Finally, Eric talks about “who to hire” and why and how he sold his company as he approaches his retirement

Eric can be reached on Twitter at @stonetemple or on LinkedIn at

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Remarkable Sales! Getting Clients to Know, Like, and Trust You

Mike Lieberman, CEO and Co-Founder, Square 2 Marketing (the first Hubspot Diamond agency), describes his company as a revenue growth agency. Its purpose is to create revenue generation “machines” for its clients that will provide scalable, repeatable, and predictable revenue growth results – starting with attracting website visitors, turning them into leads, and the helping clients convert these leads into new customers.

Mike feels that driving revenue growth is far more complicated and complex than it’s ever been before, Key to the process is the idea of, “How are we going to create an amazingly remarkable experience for our prospects?” and “How do we continue that experience?” He uses Disney’s “Experience Mapping” in describing a better (more remarkable) form of customer “sales experience.”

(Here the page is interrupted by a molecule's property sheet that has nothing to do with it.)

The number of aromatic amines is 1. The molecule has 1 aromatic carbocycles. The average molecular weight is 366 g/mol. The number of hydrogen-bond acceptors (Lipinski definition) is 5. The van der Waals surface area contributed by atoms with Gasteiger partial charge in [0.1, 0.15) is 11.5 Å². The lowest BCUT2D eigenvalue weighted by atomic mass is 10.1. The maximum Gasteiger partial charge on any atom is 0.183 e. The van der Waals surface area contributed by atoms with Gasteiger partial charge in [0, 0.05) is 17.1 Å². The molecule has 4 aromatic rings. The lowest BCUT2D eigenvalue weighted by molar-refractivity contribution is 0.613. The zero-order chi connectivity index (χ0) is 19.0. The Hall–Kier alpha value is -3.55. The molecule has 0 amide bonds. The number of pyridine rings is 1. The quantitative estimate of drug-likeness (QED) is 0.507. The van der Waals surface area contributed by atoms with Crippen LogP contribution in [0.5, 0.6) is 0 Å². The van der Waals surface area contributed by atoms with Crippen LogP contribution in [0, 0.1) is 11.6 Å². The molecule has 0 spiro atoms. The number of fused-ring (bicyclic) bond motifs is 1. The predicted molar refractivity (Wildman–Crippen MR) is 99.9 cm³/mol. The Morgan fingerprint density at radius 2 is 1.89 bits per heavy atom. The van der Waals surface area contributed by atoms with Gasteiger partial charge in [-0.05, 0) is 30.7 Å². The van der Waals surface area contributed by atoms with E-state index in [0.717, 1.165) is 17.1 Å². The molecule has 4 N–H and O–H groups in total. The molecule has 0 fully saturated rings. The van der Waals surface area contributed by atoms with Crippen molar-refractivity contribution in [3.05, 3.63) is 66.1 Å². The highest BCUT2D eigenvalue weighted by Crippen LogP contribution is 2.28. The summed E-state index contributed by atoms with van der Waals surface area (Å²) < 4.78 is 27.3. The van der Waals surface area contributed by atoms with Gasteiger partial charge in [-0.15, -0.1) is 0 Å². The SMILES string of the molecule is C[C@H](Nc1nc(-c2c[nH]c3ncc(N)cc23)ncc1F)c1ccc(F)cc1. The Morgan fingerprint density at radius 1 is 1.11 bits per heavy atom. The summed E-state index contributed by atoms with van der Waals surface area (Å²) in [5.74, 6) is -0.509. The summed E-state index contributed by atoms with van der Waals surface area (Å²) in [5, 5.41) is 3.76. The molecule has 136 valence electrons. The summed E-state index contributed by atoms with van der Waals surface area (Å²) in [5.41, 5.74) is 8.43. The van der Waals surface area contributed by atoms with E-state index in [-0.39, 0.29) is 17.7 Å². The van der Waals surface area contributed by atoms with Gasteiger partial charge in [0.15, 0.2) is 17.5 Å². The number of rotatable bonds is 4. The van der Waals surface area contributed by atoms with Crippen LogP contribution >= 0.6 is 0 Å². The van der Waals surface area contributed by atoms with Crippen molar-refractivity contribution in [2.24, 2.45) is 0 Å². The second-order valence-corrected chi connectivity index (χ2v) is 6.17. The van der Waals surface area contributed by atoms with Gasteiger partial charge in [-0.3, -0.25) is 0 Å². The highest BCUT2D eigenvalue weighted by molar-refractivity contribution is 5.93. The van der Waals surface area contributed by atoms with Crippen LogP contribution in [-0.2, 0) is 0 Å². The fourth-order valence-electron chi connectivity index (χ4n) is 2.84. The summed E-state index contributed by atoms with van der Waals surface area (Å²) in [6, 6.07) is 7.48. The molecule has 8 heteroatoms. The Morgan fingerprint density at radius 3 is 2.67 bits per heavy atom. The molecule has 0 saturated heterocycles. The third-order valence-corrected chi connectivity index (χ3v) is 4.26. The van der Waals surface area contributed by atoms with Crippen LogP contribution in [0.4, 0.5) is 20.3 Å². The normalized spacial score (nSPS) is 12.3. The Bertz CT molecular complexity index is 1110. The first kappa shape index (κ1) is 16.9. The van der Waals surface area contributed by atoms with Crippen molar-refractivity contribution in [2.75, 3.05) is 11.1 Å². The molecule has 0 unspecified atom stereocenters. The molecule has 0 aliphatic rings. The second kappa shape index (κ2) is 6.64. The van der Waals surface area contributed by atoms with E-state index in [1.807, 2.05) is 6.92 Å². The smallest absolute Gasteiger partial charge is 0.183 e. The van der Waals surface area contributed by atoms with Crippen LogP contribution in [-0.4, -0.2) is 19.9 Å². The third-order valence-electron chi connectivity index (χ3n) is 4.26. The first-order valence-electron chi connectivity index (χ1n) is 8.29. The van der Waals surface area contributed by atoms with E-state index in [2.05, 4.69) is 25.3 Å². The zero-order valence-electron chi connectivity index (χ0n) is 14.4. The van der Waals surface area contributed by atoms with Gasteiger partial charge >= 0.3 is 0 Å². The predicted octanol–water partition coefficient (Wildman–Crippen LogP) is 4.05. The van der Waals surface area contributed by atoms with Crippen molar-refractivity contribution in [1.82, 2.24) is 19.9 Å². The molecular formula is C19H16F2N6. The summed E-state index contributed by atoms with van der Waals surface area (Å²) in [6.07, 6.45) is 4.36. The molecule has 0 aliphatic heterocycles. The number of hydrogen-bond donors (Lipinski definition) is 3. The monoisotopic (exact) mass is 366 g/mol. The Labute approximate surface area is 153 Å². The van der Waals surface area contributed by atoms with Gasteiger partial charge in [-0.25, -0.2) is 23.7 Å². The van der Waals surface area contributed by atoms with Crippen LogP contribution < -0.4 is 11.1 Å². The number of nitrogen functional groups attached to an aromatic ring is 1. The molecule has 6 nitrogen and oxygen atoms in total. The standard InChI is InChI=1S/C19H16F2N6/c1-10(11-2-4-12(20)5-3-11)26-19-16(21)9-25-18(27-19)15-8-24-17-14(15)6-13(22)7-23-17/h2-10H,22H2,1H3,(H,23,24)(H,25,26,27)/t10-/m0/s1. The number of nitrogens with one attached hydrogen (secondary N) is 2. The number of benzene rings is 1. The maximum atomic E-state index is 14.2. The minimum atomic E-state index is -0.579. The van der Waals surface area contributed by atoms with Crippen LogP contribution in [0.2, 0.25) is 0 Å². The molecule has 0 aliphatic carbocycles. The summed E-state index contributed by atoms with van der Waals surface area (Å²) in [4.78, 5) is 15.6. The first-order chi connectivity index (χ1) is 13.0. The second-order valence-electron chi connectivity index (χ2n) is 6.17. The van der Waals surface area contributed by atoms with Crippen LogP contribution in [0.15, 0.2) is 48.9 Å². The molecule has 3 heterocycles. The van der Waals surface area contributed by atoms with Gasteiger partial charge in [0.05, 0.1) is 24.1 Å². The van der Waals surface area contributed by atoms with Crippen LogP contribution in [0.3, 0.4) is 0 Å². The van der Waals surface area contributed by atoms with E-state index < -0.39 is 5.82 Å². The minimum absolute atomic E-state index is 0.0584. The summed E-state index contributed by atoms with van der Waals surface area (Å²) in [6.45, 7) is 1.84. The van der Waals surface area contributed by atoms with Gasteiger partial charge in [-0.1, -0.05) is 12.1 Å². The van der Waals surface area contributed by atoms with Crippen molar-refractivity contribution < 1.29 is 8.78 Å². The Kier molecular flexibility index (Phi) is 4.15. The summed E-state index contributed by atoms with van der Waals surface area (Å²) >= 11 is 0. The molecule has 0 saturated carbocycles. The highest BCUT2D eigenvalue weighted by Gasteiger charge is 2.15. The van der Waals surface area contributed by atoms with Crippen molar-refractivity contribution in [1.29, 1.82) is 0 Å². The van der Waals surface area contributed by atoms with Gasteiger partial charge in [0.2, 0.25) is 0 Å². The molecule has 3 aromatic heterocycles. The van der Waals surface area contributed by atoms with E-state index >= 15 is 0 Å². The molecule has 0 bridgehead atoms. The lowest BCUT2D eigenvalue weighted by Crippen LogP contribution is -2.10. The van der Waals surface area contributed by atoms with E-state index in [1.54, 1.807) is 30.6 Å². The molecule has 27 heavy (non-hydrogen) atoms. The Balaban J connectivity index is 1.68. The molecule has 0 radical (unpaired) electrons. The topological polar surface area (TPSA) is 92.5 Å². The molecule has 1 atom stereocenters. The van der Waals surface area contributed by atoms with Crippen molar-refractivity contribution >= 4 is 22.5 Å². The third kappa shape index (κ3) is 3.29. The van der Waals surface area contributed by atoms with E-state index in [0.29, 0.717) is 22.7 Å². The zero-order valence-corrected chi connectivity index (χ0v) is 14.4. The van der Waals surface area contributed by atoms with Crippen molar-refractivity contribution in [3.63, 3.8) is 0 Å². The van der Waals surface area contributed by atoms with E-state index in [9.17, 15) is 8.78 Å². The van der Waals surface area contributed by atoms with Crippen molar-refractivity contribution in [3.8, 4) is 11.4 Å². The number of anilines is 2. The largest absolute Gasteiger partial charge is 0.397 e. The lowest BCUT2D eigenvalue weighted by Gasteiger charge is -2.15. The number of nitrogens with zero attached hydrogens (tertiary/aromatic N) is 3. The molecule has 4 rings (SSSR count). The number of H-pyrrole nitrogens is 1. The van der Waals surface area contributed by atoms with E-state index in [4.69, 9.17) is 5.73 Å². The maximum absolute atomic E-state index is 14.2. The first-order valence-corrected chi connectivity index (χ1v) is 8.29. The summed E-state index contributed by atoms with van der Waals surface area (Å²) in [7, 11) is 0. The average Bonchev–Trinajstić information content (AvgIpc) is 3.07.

A remarkable sales experience starts when 90% of the initial conversation is about the customer. “What’s going on in your business? What brings you here today? Tell me what’s going on. What’s working? What’s not working? Why marketing? Tell us what you’re thinking.” Asking a lot of questions is the only way the sales team will know enough about the client to be helpful.

Mike believes that, when you ask people about themselves, “magical” things happen – they like talking about themselves and get comfortable. You have to give them the chance to feel safe with you – a nervous or uncertain client is more likely to balk at going forward. Mike notes that people buy emotionally first . . . and then later rationalize the decision. The key things that make someone feel safe are that they have to feel that they know, like and trust you.

Marketing today in a complicated mesh of strategy, tactics, technology, and analytics. Mike feels that many companies, large and small, “miss” because they fail to have a compelling message. He references Seth Godin, a savvy marketer who says your business has to be remarkable . . . as does your message. “Me, too” or vague and generic messages fail to communicate product and company strengths.

Mike is looking forward to more HubSpot add-on technology services and has developed a piece of comprehensive artificial intelligence software that scoops up date from HubSpot and Google Analytics (and other eventually other data-generating software), and then analyzes and synthesizes the data to provide insights and make recommendations. MaxG at is promoted as “the First AI-Powered B2B Marketing And Sales Insight And Recommendation Engine.” Agencies can sign up for pre-launch access on the website.

Mike is available on his company’s website at: Square 2 Marketing and on LinkedIn at: or